Pheasants are birds of several genera within the subfamily Phasianinae, of the family Phasianidae in the order Galliformes. The family's native range is restricted to Asia. Pheasants are characterised by strong sexual dimorphism, males being highly decorated with bright colors and adornments such as wattles
Partridges are medium-sized non-migratory birds, with a wide native distribution throughout the Old World, including Europe, Asia, and parts of Africa. They are sometimes grouped in the Perdicinae subfamily of the Phasianidae.
Grouse /ɡraʊs/ are a group of birds from the order Galliformes, in the family Phasianidae. Grouse are frequently assigned to the subfamily Tetraoninae (sometimes Tetraonidae), a classification supported by mitochondrial DNA sequence studies, and applied by the American Ornithologists' Union, ITIS, and others.
Quail is a collective name for several genera of mid-sized birds generally placed in the order Galliformes. Old World quail are placed in the family Phasianidae, and New World quail are placed in the family Odontophoridae.
The wild turkey is an upland ground bird native to North America and is the heaviest member of the diverse Galliformes. It is the same species as the domestic turkey, which was originally derived from a southern Mexican subspecies of wild turkey.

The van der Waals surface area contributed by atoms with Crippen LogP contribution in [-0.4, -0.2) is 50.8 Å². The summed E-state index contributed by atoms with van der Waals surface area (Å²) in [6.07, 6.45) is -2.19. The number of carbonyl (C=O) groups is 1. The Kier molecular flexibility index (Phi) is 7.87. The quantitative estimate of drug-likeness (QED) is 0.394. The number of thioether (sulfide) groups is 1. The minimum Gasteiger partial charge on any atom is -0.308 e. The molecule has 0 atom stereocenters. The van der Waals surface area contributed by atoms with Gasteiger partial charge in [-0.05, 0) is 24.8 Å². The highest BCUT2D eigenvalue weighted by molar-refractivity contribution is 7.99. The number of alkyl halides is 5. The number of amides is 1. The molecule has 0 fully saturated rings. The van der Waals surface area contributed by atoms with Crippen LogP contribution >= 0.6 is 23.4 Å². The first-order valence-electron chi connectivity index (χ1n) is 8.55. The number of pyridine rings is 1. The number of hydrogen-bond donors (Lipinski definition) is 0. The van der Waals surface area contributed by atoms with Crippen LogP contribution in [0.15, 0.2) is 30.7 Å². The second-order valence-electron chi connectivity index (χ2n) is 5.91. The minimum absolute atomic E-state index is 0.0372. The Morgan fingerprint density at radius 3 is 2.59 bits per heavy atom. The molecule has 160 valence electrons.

Junglefowl are the four living species of bird from the genus Gallus in the bird order Galliformes, which occur in India, Sri Lanka, and Southeast Asia. These are large birds, with colourful male plumage, but are nevertheless difficult to see in the dense vegetation they inhabit.
Peafowl is a common name for three species of birds in the genera Pavo and Afropavo of the Phasianidae family, the pheasants and their allies. Male peafowl are referred to as peacocks.
Anseriformes is an order of birds that comprise about 180 living species in three families: Anhimidae, Anseranatidae, and Anatidae, the largest family, which includes over 170 species of waterfowl, among them the ducks, geese, and swans.